For most of the 1990s Sierra Leone was best known for its diamonds — and the devastating civil war that the scramble for those precious gems helped to sustain. But a decade after the end of that conflict, the West African nation is tapping a different kind of wealth: the crops that can grow on its fertile land.
For Marie Kargbo, who cultivates rice on a six-hectare farm in Kambia district in northwestern Sierra Leone, bountiful harvests are a direct result of increased government support. "Before now, life for women farmers was very difficult," she told a reporter for the Inter Press Service news agency. "But now rice production has been fruitful, as we have been receiving supply from the government, ranging from seed rice [to] power tillers, fertilizers and pesticides."
In 2009, according to the latest estimates of the UN Food and Agriculture Organization (FAO), Sierra Leone grew 784,000 tonnes of rice, well above the 550,000 tonnes needed for domestic consumption and a third higher than the previous five-year average. The absence of war is one factor, since it allows farmers to tend their crops in peace. Rainfall, while erratic, has generally been sufficient as well.
But perhaps the most important element has been the government's enhanced support for agriculture. In 2008 President Ernest Bai Koroma, who had just been elected the year before, declared that agriculture would be his administration's second-highest development priority (after energy).
The government put money behind that talk by increasing agriculture's share of the 2009 budget to 7.7 per cent, a dramatic leap from just 1.6 per cent the previous year. The 2010 budget pushed up the share further, to 10 per cent.
With that step, Sierra Leone became just one of a dozen African countries to reach the target for agricultural spending recommended by African governments at a 2003 summit meeting in Maputo, Mozambique. That summit also approved a detailed plan for African agriculture known as the Comprehensive African Agricultural Development Programme (CAADP), which is part of the New Partnership for Africa's Development (NEPAD), the African Union's continental development programme (see Africa Renewal, January 2004).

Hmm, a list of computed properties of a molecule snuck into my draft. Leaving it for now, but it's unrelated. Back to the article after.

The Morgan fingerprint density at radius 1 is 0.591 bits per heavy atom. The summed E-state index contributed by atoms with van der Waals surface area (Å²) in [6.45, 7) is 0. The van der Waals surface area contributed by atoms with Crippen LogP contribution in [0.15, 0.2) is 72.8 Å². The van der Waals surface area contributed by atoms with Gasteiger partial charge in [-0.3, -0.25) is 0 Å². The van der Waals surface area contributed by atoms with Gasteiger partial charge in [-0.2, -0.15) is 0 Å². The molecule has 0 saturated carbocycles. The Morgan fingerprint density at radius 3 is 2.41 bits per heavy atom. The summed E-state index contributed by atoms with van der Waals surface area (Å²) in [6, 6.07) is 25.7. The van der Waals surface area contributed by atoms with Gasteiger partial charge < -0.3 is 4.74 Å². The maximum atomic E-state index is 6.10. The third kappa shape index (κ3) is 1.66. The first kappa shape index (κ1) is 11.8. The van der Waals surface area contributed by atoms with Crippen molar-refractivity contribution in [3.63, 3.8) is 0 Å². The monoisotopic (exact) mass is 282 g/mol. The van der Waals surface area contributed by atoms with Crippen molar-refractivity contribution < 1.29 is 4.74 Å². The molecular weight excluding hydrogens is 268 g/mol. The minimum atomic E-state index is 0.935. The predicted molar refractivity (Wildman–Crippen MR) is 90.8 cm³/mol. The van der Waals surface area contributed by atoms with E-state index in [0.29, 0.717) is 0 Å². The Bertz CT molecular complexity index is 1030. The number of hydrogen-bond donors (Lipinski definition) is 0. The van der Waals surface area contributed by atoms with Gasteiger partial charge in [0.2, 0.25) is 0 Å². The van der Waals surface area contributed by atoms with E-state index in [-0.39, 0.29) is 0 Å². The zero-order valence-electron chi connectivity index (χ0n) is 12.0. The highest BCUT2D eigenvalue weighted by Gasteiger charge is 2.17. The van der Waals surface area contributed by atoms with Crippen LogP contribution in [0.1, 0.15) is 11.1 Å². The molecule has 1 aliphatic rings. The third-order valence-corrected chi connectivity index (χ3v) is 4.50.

Sierra Leone's own agricultural initiative was directly inspired by CAADP. When the government formally signed a CAADP Compact in September 2009 to mark its commitment to the programme, President Koroma declared, "This is an important historical moment not only for Sierra Leone, but for Africa as a whole. We regard CAADP as being pivotal to our poverty and hunger eradication efforts."
Averting a food crisis
For Sierra Leone and the rest of Africa, this is a critical time. In early February the FAO reported that its food price index had increased for the seventh consecutive month. It was not only higher than during the peak of the 2007–08 global food crisis (see Africa Renewal, July 2008), but also the highest since the UN agency began tracking global prices in 1990.
Africa, cautioned UN Secretary-General Ban Ki-moon in a November 2010 report* on the "social dimensions" of NEPAD, is especially vulnerable to such price increases. Since most African countries do not produce enough food of their own, he estimated, the continent spends about $33 bn annually importing food. Poor people, who spend a disproportionate share of their meagre incomes on food, are hit especially hard. "The state of food and nutrition security across much of Africa remains fragile," Mr. Ban emphasized.
President Bingu wa Mutharika of Malawi, who served as chairperson of the African Union in 2010, pointed to the broader implications of food insecurity when addressing a conference of African agriculture ministers in Lilongwe, Malawi, in October. "Without food," he said, "children cannot learn well in schools; without food, the labour force cannot be productive; without food, you cannot maintain the police service and national defence forces...."
But Africa need not remain hungry. With increased investment, better agricultural policies and more support for Africa's farmers, the continent can achieve an agricultural revolution, says Ibrahim Assane Mayaki, the chief executive officer of the NEPAD Planning and Coordination Agency. "Africa has the potential to become a major food producer, ensuring food security on our continent and beyond."
Boosting agricultural production is not only vital for reducing hunger in Africa, notes the CAADP programme, "but it also makes economic sense." In virtually every African country — including most of those blessed with oil and minerals — agriculture constitutes the backbone of the economy. The size of the harvest is often the most decisive factor in overall economic growth, and CAADP recommends that the farm sector should grow by an average of at least 6 per cent a year.
Yet for decades African agriculture suffered from neglect. Many governments devoted only a minuscule percentage of their budgets to farming, and donor funding shifted away from agriculture to other sectors.
In recent years donors have promised more financing. At a 2009 summit of the Group of Eight industrial powers in L'Aquila, Italy, their leaders pledged some $22 bn in international agricultural aid, much of it for Africa, within three years. But with the global economy still suffering from the impact of the 2008 financial crisis, that promise is materializing only very slowly.
That makes it even more important for African governments to do their part, argues Mr. Mayaki. "We all have to make the necessary funding available. We need to increase our levels of investment into agriculture in Africa."